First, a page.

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Decisions of the Superior Courts of New South Wales, 1788-1899

Cassim v The Mary Ann [1831] NSWSupC 19

admiralty - ship's crew - master and servant - ship, discipline on - contract, entire

Court of Vice Admiralty, New South Wales

Forbes C.J., 14 February 1831

Source: Sydney Gazette, 19 February 1831

COURT OF VICE ADMIRALTY.

MONDAY FEBRUARY 14,

(Before the Hon. Francis Forbes, Judge.)

Esop Cassim and others against the Mary Ann.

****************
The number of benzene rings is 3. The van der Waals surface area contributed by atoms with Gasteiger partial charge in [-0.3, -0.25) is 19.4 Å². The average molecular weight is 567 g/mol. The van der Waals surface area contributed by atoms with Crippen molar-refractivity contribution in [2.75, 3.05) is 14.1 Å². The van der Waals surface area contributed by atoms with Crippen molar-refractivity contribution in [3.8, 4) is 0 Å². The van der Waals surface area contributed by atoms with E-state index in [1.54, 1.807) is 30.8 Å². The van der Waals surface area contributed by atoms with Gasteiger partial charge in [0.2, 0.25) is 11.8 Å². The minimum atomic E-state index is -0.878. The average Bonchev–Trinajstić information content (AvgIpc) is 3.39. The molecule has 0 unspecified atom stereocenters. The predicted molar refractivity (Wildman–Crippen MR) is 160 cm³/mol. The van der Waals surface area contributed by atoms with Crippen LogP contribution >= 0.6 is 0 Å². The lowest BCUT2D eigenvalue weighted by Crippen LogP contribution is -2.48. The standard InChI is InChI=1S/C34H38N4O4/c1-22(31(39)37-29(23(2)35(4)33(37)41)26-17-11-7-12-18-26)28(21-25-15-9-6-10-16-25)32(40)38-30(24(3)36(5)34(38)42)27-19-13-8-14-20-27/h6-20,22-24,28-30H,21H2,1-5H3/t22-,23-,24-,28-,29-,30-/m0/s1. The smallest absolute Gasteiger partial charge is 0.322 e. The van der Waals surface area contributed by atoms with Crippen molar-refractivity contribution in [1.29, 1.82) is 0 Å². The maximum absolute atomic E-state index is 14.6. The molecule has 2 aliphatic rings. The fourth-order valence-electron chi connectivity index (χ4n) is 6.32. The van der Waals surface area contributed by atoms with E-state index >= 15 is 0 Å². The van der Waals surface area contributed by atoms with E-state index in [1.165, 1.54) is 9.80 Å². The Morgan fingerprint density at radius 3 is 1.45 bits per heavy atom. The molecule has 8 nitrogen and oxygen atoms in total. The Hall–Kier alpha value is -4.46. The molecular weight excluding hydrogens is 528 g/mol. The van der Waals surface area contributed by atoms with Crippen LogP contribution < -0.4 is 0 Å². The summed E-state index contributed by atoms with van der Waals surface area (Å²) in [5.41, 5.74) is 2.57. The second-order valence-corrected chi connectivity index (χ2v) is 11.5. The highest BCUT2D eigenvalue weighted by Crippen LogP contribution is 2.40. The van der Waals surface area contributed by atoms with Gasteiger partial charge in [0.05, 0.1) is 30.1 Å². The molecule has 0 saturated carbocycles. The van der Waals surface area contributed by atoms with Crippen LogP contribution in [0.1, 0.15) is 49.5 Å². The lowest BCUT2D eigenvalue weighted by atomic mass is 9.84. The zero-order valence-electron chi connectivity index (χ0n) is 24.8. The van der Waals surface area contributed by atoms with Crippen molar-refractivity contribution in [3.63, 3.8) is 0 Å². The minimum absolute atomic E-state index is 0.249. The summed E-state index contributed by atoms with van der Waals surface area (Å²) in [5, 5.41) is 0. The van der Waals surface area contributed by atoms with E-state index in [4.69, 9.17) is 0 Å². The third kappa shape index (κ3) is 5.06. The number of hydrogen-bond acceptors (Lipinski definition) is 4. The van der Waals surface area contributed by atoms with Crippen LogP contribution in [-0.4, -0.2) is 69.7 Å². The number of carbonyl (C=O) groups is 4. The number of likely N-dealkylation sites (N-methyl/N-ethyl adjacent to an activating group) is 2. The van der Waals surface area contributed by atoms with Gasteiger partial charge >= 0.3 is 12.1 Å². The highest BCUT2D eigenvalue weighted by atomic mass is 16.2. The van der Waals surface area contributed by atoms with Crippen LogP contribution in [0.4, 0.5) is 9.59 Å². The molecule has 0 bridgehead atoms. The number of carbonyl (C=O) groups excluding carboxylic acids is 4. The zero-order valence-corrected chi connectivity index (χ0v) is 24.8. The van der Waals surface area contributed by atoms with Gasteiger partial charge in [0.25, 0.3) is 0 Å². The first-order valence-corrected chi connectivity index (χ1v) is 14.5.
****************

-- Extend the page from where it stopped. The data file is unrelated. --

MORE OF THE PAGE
In this case, the petitioners preferred a claim for wages, on the grounds of a breach of contract on the part of the master of the Mary Ann, ill-treatment, and an insufficiency of provisions, on a voyage from Calcutta to Valparaiso, and thence to this port.  On a former day, the Court, after hearing the evidence, and arguments of Counsel on both sides, took time to consider its judgment, which was pronounced this morning, by the learned Judge, to the following effect: -